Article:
Andrew Sullivan: What I Got Wrong About Iraq. A sample:
|I recall very clearly one night before the war began. I made myself write down the reasons for and against the war and realized that if there were question marks on both sides, the deciding factor for me in the end was that I could never be ashamed of removing someone as evil as Saddam from power. I became enamored of my own morality and this single moral act. And he was a monster, as we discovered. But what I failed to grasp is that war is also a monster, and that unless one weighs all the possibly evil consequences of an abstractly moral act, one hasn’t really engaged in anything much but self-righteousness. I saw war’s unknowable consequences far too glibly.|
Still, I hesitate to say that ‘we’ were right and ‘they’ were wrong. There is too much we don’t know and can’t ever know. We can’t go back and conduct a controlled study of futures, one with and one without the Iraq war.
The side I still feel most comfortable taking is the one against war itself. That it’s a lesser evil doesn’t make it good.
Some times we have no choice. That clearly was the case for WWII. Most times we do have a choice. Iraq was one of those. And we made the wrong one.
But knowing that now doesn’t help show a path of right choices toward ending the war, ending terror, ending hatred and distrust of The Other.
Still, failure teaches. It gives lessons.
Andrew Sullivan again:
|When I heard the usual complaints from the left about how we had no right to intervene, how Bush was the real terrorist, how war was always wrong, my trained ears heard the same cries that I had heard in the 1980s. So I saw the opposition to the war as another example of a faulty Vietnam Syndrome, associated it with the far left, or boomer nostalgia, and was revolted by the anti-war marches I saw in Washington. I became much too concerned with fighting that old internal ideological battle, and failed to think freshly or realistically about what the consequences of intervention could be. I allowed myself to be distracted by an ideological battle when what was required was clear-eyed prudence.|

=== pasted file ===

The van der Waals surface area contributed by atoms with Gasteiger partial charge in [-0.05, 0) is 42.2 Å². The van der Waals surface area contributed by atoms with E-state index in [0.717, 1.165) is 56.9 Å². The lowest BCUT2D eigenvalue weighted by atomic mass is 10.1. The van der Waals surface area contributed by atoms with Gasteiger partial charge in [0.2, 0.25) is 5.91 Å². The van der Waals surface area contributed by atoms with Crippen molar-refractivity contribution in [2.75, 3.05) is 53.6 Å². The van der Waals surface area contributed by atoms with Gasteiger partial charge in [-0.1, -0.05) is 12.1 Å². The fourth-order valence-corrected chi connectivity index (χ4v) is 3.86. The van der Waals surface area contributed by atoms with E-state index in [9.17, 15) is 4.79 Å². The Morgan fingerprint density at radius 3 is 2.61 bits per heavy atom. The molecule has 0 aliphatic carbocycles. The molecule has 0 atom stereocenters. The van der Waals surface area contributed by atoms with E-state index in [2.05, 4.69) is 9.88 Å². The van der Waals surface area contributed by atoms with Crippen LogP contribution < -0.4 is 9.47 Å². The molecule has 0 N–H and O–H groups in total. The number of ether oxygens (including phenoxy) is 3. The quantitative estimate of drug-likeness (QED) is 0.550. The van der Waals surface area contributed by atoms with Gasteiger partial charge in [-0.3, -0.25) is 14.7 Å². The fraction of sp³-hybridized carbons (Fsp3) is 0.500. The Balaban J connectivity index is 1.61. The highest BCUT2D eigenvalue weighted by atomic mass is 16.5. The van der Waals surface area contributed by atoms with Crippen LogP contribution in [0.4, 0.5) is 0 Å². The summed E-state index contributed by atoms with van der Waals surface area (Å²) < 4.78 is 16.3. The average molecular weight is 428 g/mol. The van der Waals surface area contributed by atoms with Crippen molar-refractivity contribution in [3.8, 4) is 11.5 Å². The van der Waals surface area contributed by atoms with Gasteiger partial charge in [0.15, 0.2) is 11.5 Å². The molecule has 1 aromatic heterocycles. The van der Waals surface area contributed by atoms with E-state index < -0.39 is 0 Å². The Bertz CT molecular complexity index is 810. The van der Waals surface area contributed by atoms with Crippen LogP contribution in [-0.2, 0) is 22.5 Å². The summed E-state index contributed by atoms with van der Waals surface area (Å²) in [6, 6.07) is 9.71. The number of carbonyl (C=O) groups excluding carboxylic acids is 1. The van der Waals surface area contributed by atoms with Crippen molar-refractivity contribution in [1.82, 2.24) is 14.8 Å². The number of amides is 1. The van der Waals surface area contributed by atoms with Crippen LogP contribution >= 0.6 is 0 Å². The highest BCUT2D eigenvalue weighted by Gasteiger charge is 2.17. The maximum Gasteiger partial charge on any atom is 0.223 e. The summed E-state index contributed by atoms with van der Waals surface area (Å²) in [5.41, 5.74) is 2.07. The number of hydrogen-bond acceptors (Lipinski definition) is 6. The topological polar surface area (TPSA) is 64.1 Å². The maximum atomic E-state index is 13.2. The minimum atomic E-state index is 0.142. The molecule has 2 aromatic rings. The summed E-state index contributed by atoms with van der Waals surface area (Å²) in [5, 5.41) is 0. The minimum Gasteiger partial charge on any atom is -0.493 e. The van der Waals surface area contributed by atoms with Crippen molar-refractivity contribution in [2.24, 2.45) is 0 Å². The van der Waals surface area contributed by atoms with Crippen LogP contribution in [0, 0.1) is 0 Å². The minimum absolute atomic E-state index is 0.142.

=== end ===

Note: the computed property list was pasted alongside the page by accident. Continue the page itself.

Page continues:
|Most of the Boomers I know are still fixated on the 1960’s in one way or another — generally in how they think about social change, politics, and the government.|
|It’s very clear when interacting with Senator Obama that he’s totally focused on the world as it has existed since after the 1960’s — as am I, and as is practically everyone I know who’s younger than 50.|
Today we have a boomer president who is one of those who did not learn any lessons from America’s failure in Vietnam: how we entered the war on delusional and trumped-up premises, how our conventional means lost to the unconventional ones, how we failed to understand the culture and language of the war’s theater, how millions died for no good reason, how the nature of a vast and bureaucratized national security apparatus is too devoid of imagination to do anything on this scale without failing.
That void still exists. If General Petreus and his strategy succeed in Iraq (and we’re a long way from finding out), it will be due to imagination and resourcefulness that are devalued by practice in any large bureaucracy.
Recognizing this does not require having lived through the Sixties, or being obsessed with that time. It does require some perspective. In regards to Iraq, we finally have some of that.
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